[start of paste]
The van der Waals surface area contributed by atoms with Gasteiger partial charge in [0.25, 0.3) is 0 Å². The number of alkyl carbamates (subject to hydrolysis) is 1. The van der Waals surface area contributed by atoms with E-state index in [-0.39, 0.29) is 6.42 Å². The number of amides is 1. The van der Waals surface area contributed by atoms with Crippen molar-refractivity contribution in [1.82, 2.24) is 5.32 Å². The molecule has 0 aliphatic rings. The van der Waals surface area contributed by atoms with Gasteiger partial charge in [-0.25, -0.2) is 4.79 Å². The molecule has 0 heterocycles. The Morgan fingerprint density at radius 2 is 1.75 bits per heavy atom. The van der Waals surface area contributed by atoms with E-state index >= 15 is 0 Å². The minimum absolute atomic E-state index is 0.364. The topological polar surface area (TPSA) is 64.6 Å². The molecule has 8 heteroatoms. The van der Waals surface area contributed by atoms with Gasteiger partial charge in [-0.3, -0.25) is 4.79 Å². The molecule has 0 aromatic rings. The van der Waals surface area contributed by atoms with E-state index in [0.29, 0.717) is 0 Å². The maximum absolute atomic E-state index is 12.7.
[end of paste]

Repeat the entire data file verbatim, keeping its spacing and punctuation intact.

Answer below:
The van der Waals surface area contributed by atoms with Gasteiger partial charge in [0.25, 0.3) is 0 Å². The number of alkyl carbamates (subject to hydrolysis) is 1. The van der Waals surface area contributed by atoms with E-state index in [-0.39, 0.29) is 6.42 Å². The number of amides is 1. The van der Waals surface area contributed by atoms with Crippen molar-refractivity contribution in [1.82, 2.24) is 5.32 Å². The molecule has 0 aliphatic rings. The van der Waals surface area contributed by atoms with Gasteiger partial charge in [-0.25, -0.2) is 4.79 Å². The molecule has 0 heterocycles. The Morgan fingerprint density at radius 2 is 1.75 bits per heavy atom. The van der Waals surface area contributed by atoms with E-state index >= 15 is 0 Å². The minimum absolute atomic E-state index is 0.364. The topological polar surface area (TPSA) is 64.6 Å². The molecule has 8 heteroatoms. The van der Waals surface area contributed by atoms with Gasteiger partial charge in [-0.3, -0.25) is 4.79 Å². The molecule has 0 aromatic rings. The van der Waals surface area contributed by atoms with E-state index in [0.29, 0.717) is 0 Å². The maximum absolute atomic E-state index is 12.7.